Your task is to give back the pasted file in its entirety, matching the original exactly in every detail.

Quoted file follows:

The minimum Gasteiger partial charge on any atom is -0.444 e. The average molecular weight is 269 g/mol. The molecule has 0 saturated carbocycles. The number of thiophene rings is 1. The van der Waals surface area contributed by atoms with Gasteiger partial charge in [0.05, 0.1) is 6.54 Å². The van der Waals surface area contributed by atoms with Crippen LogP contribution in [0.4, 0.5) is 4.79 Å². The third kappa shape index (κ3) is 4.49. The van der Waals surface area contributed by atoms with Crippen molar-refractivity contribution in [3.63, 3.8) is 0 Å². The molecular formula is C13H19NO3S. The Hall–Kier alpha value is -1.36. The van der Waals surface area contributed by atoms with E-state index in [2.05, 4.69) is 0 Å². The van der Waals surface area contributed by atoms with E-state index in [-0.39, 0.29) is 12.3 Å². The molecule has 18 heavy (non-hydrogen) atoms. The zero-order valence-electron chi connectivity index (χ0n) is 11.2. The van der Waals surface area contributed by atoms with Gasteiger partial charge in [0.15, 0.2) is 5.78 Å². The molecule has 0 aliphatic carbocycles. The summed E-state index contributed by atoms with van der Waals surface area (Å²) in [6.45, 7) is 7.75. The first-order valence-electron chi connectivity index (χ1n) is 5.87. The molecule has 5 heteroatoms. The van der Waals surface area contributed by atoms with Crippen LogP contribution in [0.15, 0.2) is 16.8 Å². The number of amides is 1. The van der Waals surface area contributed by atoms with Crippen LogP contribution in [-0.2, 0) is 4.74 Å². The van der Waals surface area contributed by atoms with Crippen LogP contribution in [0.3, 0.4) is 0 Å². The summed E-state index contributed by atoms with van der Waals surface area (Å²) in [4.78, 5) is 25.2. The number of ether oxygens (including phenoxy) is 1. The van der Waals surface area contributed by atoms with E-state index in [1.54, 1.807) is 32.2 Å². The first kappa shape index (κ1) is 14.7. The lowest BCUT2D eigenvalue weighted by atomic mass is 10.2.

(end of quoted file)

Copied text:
The minimum Gasteiger partial charge on any atom is -0.444 e. The average molecular weight is 269 g/mol. The molecule has 0 saturated carbocycles. The number of thiophene rings is 1. The van der Waals surface area contributed by atoms with Gasteiger partial charge in [0.05, 0.1) is 6.54 Å². The van der Waals surface area contributed by atoms with Crippen LogP contribution in [0.4, 0.5) is 4.79 Å². The third kappa shape index (κ3) is 4.49. The van der Waals surface area contributed by atoms with Crippen molar-refractivity contribution in [3.63, 3.8) is 0 Å². The molecular formula is C13H19NO3S. The Hall–Kier alpha value is -1.36. The van der Waals surface area contributed by atoms with E-state index in [2.05, 4.69) is 0 Å². The van der Waals surface area contributed by atoms with E-state index in [-0.39, 0.29) is 12.3 Å². The molecule has 18 heavy (non-hydrogen) atoms. The zero-order valence-electron chi connectivity index (χ0n) is 11.2. The van der Waals surface area contributed by atoms with Gasteiger partial charge in [0.15, 0.2) is 5.78 Å². The molecule has 0 aliphatic carbocycles. The summed E-state index contributed by atoms with van der Waals surface area (Å²) in [6.45, 7) is 7.75. The first-order valence-electron chi connectivity index (χ1n) is 5.87. The molecule has 5 heteroatoms. The van der Waals surface area contributed by atoms with Crippen LogP contribution in [0.15, 0.2) is 16.8 Å². The number of amides is 1. The van der Waals surface area contributed by atoms with Crippen LogP contribution in [-0.2, 0) is 4.74 Å². The van der Waals surface area contributed by atoms with Crippen LogP contribution in [0.3, 0.4) is 0 Å². The summed E-state index contributed by atoms with van der Waals surface area (Å²) in [4.78, 5) is 25.2. The number of ether oxygens (including phenoxy) is 1. The van der Waals surface area contributed by atoms with E-state index in [1.54, 1.807) is 32.2 Å². The first kappa shape index (κ1) is 14.7. The lowest BCUT2D eigenvalue weighted by atomic mass is 10.2.